Let $(X, \mathcal{T}_X)$ and $(Y, \mathcal{T}_Y)$ be topological spaces, $Z = X \times Y$, $\mathcal{T}_Z$ be the product topology on $Z$, $f : Z \to X$ be defined by $f(x, y) = x$, and $C \subset Z$ be compact. Is $f \restriction C = f|(C \to f[C])$ a quotient map?


In what at first seems like a simple question, any counter-example or proof eludes me. This question was originally asked in Math StackExchange, but has gone unanswered. That question arose in turn in the context of another question.

Partial results

$f\restriction C$ is a quotient when $X$ is Hausdorff

Suppose $X$ is Hausdorff. Then $f\restriction C$ is a continuous map from a compact space to a Hausdorff space, hence a closed map, hence a quotient map.

$f\restriction V$ is a quotient when $Y$ is compact and $V \subset Z$ is closed

Suppose $Y$ is compact. Then $f$ is closed. Let $V \subset Z$ be closed. Then $f\restriction V$ is a closed map, hence a quotient map.

$f\restriction U$ is a quotient when $U \in \mathcal{T}_Z$

Suppose $U \in \mathcal{T}_Z$. It can be shown that $f$ is open. Then $f\restriction U$ is an open map, hence a quotient map.

$f\restriction C$ is a quotient when $C$ is closed

Let $\pi_X : Z \to X$ be defined by $\pi_X(x, y) = x$ and $\pi_Y : Z \to Y$ be defined by $\pi_Y(x, y) = y$. Let $C_X = \pi_X(C)$ and $C_Y = \pi_Y(C)$. By continuity, $C_X$ and $C_Y$ are compact. Therefore $D = C_X \times C_Y$ is compact. By a previous section, $\pi_X \restriction D$ is closed. Since $C$ is closed in $D$, $\pi_X \restriction C$ is closed. Therefore $f\restriction C$ is a quotient map.

The previous strategy fails when $C$ is not closed

The previous proof does not generalize to the case when $C$ is not closed. Let $X = Y = \{0, 1\}$ and $\mathcal{T}_X = \mathcal{T}_Y = \{\emptyset, \{0\}, \{0, 1\}\}$. Then $\{(0, 0), (1, 0), (0, 1)\}$ is compact, but not closed in $X \times Y$.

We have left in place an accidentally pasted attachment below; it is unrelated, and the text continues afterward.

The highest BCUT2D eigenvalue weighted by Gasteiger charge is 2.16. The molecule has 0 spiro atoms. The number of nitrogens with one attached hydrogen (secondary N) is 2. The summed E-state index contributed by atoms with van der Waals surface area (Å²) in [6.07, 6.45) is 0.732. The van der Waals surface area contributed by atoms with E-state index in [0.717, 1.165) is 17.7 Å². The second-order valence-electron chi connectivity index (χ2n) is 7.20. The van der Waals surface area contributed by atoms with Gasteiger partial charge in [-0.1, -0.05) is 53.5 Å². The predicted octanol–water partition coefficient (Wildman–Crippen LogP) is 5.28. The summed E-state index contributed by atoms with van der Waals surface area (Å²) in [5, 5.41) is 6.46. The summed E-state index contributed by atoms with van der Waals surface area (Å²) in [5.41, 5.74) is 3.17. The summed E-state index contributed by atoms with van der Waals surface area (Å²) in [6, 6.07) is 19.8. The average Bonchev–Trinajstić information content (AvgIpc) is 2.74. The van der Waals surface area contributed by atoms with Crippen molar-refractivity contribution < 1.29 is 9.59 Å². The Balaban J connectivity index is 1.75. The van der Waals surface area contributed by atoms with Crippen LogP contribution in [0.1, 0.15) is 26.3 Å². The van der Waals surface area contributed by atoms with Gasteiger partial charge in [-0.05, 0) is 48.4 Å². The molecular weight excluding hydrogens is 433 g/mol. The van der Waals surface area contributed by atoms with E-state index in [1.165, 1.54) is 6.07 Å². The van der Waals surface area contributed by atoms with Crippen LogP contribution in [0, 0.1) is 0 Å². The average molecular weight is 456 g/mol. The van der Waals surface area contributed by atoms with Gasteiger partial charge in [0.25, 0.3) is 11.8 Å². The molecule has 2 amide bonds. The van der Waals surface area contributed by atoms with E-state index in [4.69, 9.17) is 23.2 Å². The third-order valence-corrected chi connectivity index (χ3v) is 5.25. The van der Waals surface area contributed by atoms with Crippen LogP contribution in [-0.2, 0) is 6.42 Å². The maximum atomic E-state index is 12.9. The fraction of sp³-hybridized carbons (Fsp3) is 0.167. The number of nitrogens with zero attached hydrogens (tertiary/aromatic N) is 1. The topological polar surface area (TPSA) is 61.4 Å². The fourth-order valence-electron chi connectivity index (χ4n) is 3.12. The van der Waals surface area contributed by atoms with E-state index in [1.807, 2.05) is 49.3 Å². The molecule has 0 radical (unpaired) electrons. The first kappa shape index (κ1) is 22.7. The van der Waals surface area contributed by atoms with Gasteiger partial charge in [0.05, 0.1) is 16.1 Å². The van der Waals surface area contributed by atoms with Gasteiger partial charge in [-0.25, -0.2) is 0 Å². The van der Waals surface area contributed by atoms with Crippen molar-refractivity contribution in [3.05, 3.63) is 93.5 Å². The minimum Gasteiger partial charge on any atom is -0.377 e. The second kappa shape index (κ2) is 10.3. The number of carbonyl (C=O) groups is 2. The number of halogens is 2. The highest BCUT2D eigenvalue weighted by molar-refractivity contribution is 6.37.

Compact slices are not sufficient to be a quotient

Let $X = Y = \mathbb{R}$, $Z' = \{(0, 1)\} \cup \{(1/n, 0) : n \in \mathbb{N}^{> 0}\}$, and $g = f \restriction Z'$. Then $(\{x\} \times Y) \cap Z'$ is compact for each $x \in X$ as a singular subset. Let $V = \{0\}$, and $U = g^{-1}(V) = \{(0, 1)\}$. Then $U \in \mathcal{T}_Z|Z'$, and $V \not\in \mathcal{T}_X|g(Z')$. Therefore $g$ is not a quotient map.

  • $\begingroup$ Do you really mean $f(C \to f[C])$, as opposed to, say $f : C \to f[C]$? What do $\mathcal T_Z|Z'$ and $\mathcal T_X|g(Z')$ mean? $\endgroup$
    – LSpice
    Jan 21 at 21:29
  • $\begingroup$ A restriction symbol was missing; $f|(C \to f[C])$. $\mathcal{T}_Z|Z'$ is the subspace topology of $Z'$ on $Z$. $\endgroup$
    – kaba
    Jan 21 at 23:41

1 Answer 1


A counterexample with finite topological spaces:

recall that on a set $X$, an "Alexandroff discrete" topology ($\mathrm T_0$ where all intersections of open sets are open) is the same thing as a partial order; the minimum open set containing $x$ is the principal order filter $Fx$ in the order. The dual order gives the topology where open and closed sets are interchanged.

Take a finite $X$, and as $Y$ its dual as above; take as $C$ the principal diagonal of points $(x,x)$. The minimum open set which contains $(x,x)$ is the direct product of the principal order filter $Fx$ and the principal ideal $Ix$. The only $y$ with both inequalities $x\leq y$, $x\geq y$ is $y=x$, so the diagonal $C$ is discrete.

Essentially, one has the identity map on a finite set $X$, with the discrete topology in the domain and an arbitrary $\mathrm T_0$ topology in the codomain. No identifications but no homeomorphism either (except for the antichain poset order on $X$). No quotient.

Edit. Take any two distinct quasi compact topologies on a set $X$, and the projections from the diagonal as above. At least one of the two projections is not a quotient.

  • $\begingroup$ Nice, thanks! This trick of "bijective but not homeomorphic" seems like a generally useful way to produce counter-examples for something being a quotient map. $\endgroup$
    – kaba
    Jan 21 at 20:12
  • 1
    $\begingroup$ @kaba Indeed, whenever you have a surjective function $f : X \to Y$ that is not a quotient map, you get a bijective non-homeomorphism $X/\sim \to Y$. So in a sense, bijective non-homeomorphisms account for all examples. $\endgroup$ Jan 21 at 21:59

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